PIRATE DJs are attempting a world record B2B set to raise funds for musician’s mental health
You could say that ‘Clarity’, the opener to Kim Petras’s debut album of the same name, is the perfect pop song. Packed with all the building blocks of a hit, it’s front-loaded with a hook: Petras follows a waterfall of synths with, “Clarity, I got clarity, I’m the bitch with the sauce, apparently.”
The German singer-songwriter is the bitch with the sauce. People come to her shows with bottles of condiments for her. “I always go home with a bunch of sauces,” she nods, “hot sauces, spicy sauces, erm, curry sauce, any kind of sauce… [My fans] do all kinds of cute things – a lot of them wear buns because I had the side-bun thing on my first single. Then I get a lot of Jiggly Puff fluffs,” alluding to what has become a meme of her, where fans photoshop Petras’s hairstyle onto the pink Pokémon. “That’s what I’m proudest of, that I have a diehard fanbase,” she says. “I don’t have a Number One record but I have a fanbase that’s there for me, and I can sell out my shows, you know?”
At her sold-out show at Heaven last week, one fan in the front row gives Petras a hand-drawn picture of herself and starts crying. It’s one of the hottest days of the summer, and the world-famous gay club’s brick arches are dripping onto a crowd glistening with both perspiration and glitter. Petras doesn’t miss a beat or a slickly choreographed arm move. During album cut ‘Icy’, she looks frozen in time, a wind machine whipping her platinum blonde hair as she ad-libs in faux-distraught, pop megastar fashion.
I meet Petras a few days before the show at the glossy London offices of AWAL, a distribution company for independent artists. Business-like in a lime green suit, the 27-year-old waves a group of people she’s just been playing new music to out of the room before giving me a warm hug. AWAL’s alternative model to the traditional record label has allowed Petras to establish her own BunHead Records, through which she releases her music independently. “I’ve witnessed a lot of my friends’ records getting postponed by months and months because, like, Taylor Swift’s new album’s coming out, or this big person’s new album is coming out,” she explains. “As a new artist, you’re just not a priority and I think now you can really use streaming and social media as your platform and build your own career,” she says.
Now based in LA, Petras lands in London the day before we meet, tweeting “sclub7 on the radio I am ALIVE”. Though I think of the seven-piece as a quintessentially British phenomenon, she tells me that as a kid growing up in Cologne suburb Uckerath, the S Club 7 Show was on TV all the time, dubbed in German: “Yeah, I stanned!”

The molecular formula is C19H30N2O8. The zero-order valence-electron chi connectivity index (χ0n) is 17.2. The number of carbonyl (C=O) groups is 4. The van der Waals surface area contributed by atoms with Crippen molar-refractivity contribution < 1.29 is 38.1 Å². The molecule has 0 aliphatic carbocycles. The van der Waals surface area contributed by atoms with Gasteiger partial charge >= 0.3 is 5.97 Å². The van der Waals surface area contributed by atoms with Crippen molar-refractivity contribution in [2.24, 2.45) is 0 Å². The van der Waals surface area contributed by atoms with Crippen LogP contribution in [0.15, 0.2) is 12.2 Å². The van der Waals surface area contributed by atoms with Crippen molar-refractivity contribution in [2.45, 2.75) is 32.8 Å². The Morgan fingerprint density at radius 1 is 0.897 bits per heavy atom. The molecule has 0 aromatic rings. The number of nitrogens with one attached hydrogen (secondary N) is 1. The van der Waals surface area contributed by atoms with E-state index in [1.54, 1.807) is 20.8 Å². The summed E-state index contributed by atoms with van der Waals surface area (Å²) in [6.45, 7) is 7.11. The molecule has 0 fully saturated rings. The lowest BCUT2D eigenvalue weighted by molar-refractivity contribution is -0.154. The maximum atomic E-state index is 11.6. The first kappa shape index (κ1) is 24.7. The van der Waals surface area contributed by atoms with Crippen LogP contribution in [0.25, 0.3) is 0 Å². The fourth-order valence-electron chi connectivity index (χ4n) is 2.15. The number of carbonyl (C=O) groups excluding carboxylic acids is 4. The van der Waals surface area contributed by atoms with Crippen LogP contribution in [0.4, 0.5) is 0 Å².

Petras’s own interest in pop began as an escape from reality. She’d known she was really a girl since the age of two, and was bullied at school as a result of her gender dysphoria. Spending her school days getting thrown lunch at, her refuge was in Gwen Stefani music videos (‘Love Angel Music Baby’ era), Katy Perry and ‘80s pop icons. She learned English by transcribing Britney and Spice Girls interviews and, inspired by a documentary she saw about Carole King, began writing her own songs aged thirteen.
Though her first publishing deal saw her penning a laundry detergent jingle, Petras would enter into the music industry as a songwriter, after a YouTube upload got her noticed by a Los Angeles producer. She flew to the states, couch surfing and writing as many songs as she could, before being introduced to the production team behind Bruno Mars’s ‘That’s What I Like’ and, in turn, Dr Luke (whose abuse allegations have been something of an unfortunate stain on Petras’s come-up).
Being a hitmaker was one thing, but Petras craved stardom herself. “I’ve spent my whole life leading up to this,” she says. “Because I was a songwriter first. It’s been a lot of performing – at every gay club in the US, basically, over the last three years. I mean, two years ago, my first single came out, but even before that I was performing everywhere and singing my songs to rooms of people who didn’t know any of my songs. Now people sing along, which is nice.”